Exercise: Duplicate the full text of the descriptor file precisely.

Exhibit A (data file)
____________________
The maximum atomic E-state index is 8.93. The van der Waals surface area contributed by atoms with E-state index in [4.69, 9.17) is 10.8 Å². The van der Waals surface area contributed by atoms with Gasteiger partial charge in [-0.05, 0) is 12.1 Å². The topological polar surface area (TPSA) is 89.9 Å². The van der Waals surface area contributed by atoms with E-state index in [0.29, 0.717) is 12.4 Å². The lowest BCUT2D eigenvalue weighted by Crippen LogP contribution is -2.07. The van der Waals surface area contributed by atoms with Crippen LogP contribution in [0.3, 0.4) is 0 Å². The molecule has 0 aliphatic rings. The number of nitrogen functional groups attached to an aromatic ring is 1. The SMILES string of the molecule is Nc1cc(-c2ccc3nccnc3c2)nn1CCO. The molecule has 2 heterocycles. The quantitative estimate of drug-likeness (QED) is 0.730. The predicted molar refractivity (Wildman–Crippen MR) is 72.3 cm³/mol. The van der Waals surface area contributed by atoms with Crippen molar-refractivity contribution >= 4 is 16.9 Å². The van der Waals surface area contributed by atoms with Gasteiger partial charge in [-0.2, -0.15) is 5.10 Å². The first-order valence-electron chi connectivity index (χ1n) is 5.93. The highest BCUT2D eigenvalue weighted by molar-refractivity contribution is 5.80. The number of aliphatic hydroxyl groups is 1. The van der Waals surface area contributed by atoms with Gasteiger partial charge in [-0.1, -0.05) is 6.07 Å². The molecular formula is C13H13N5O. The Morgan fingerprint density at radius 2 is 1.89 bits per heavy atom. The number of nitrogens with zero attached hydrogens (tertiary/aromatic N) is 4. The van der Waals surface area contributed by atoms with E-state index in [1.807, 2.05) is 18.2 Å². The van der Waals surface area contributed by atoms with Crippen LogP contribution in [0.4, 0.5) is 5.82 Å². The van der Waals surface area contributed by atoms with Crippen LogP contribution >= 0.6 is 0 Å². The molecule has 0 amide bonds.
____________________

The maximum atomic E-state index is 8.93. The van der Waals surface area contributed by atoms with E-state index in [4.69, 9.17) is 10.8 Å². The van der Waals surface area contributed by atoms with Gasteiger partial charge in [-0.05, 0) is 12.1 Å². The topological polar surface area (TPSA) is 89.9 Å². The van der Waals surface area contributed by atoms with E-state index in [0.29, 0.717) is 12.4 Å². The lowest BCUT2D eigenvalue weighted by Crippen LogP contribution is -2.07. The van der Waals surface area contributed by atoms with Crippen LogP contribution in [0.3, 0.4) is 0 Å². The molecule has 0 aliphatic rings. The number of nitrogen functional groups attached to an aromatic ring is 1. The SMILES string of the molecule is Nc1cc(-c2ccc3nccnc3c2)nn1CCO. The molecule has 2 heterocycles. The quantitative estimate of drug-likeness (QED) is 0.730. The predicted molar refractivity (Wildman–Crippen MR) is 72.3 cm³/mol. The van der Waals surface area contributed by atoms with Crippen molar-refractivity contribution >= 4 is 16.9 Å². The van der Waals surface area contributed by atoms with Gasteiger partial charge in [-0.2, -0.15) is 5.10 Å². The first-order valence-electron chi connectivity index (χ1n) is 5.93. The highest BCUT2D eigenvalue weighted by molar-refractivity contribution is 5.80. The number of aliphatic hydroxyl groups is 1. The van der Waals surface area contributed by atoms with Gasteiger partial charge in [-0.1, -0.05) is 6.07 Å². The molecular formula is C13H13N5O. The Morgan fingerprint density at radius 2 is 1.89 bits per heavy atom. The number of nitrogens with zero attached hydrogens (tertiary/aromatic N) is 4. The van der Waals surface area contributed by atoms with E-state index in [1.807, 2.05) is 18.2 Å². The van der Waals surface area contributed by atoms with Crippen LogP contribution in [0.4, 0.5) is 5.82 Å². The van der Waals surface area contributed by atoms with Crippen LogP contribution >= 0.6 is 0 Å². The molecule has 0 amide bonds.